Design of Fermentation Processes
345
4 —
- —
l j . +4 i+T-]
(4)
|l + JT0
[ X , ( X ^ \ - X ) \ \
y
x j
where
X0
is supposed to be known and
is determined from the initial part of the fermentation
experiment. Experimental scatter of the biomass concentration data or any small model error (there may be
a tiny maintenance demand, or
may change slightly with s) will, however, make the determination of
Ks
very uncertain. It takes only 0.033/^w (or less than 4 min when^ma* = 0.5 h 1) for
S
to decrease from 10a
to
0 .1 a ,
i.e., the transition from approximately zeroth-order kinetics to the observable end of the batch
fermentation (see Fig. 9.1). With a maximum sampling frequency of 0.5 - 1 samples per minute, this allows
only 2 -4 measurements to be used in the determination of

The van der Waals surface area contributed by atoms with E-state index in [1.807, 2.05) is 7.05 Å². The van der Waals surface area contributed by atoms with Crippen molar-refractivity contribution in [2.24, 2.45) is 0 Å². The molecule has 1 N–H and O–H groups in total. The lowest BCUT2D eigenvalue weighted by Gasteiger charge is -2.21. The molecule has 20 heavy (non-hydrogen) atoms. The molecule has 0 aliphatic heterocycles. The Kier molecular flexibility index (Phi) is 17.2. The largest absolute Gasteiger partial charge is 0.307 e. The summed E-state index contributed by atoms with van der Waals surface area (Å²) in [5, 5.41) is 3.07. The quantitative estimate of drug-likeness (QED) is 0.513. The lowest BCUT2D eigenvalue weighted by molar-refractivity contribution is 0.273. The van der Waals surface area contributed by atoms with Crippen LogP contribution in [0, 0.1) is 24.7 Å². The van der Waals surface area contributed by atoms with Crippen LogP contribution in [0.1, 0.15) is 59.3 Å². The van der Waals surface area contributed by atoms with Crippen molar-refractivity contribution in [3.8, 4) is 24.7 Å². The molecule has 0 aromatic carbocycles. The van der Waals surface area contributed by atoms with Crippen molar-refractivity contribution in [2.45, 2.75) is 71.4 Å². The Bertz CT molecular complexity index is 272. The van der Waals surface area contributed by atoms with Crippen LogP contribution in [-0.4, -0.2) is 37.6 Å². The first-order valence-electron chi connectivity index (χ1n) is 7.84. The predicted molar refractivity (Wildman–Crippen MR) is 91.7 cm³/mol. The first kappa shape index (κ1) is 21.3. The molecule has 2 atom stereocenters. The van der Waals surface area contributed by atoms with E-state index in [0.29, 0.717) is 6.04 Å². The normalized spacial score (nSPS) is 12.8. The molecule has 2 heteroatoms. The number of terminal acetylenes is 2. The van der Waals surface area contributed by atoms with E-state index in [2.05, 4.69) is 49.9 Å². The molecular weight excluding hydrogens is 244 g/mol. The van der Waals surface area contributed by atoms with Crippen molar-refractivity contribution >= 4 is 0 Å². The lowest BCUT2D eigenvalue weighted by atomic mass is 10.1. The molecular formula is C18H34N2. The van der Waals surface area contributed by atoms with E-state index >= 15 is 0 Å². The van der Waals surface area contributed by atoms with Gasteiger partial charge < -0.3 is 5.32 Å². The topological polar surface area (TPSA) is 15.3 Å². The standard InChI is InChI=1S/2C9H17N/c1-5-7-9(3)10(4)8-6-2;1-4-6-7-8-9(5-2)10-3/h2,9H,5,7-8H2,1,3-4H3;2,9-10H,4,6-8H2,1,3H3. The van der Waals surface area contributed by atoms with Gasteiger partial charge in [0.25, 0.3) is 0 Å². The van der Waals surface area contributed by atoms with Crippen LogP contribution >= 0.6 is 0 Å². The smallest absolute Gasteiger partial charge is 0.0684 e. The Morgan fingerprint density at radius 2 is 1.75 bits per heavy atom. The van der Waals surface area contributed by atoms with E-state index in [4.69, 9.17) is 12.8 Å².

Ks.
It is therefore concluded that it is practically
impossible to determine
K,
from a batch fermentation experiment.___________________________________
Note 9.1 Analytical solution of biomass balance with unstructured growth kinetics
Let
fi
be of the form
V™J\{p)f2(S)
(
1
)
and let the yield coefficients
and
be independent of
s,
as assumed in maintenance-free unstructured
models. From the two algebraic expressions, Eqs. (9.6) and (9.7),
“ =
/i
\po
+ J V * - x 0) ]/2 [5o - ^ ( * - * 0 ) 3 *
(2)
With typical expressions like Eq. (7.21) to (7.23) for
/j,
the resulting differential equation is of the form
(3)
zQ(z)
where
P
and
Q
are polynomials of degree
np
and
nq
, respectively, in the dimensionless biomass
concentration
z= x /x0.=X
/ Xo. Thus, with product inhibition expressed in the manner of Eq. (7.22),
s + Ks
sx
X
-1 -
X 0 - a
( X - \ - X 0)X
1
+ -
V o
K -(P o + X -X ^jd X
(4)
where the dimensionless variables are defined in Eq. (9.9). With substrate inhibition according to Eq. (7.21),
s2
/
K,
+
s + Ks
bS2 + S
+
a
6(1 —
X
+
X 0)2
+ (1 +
X 0 —
X)
+
a
dx =
Sx
dx =
(\ + X Q~X )X
dX
(5)
where
b -
s0 /
Kt
and the remaining parameters are defined in Eq. (9.9). Finally, with Eq. (7.23)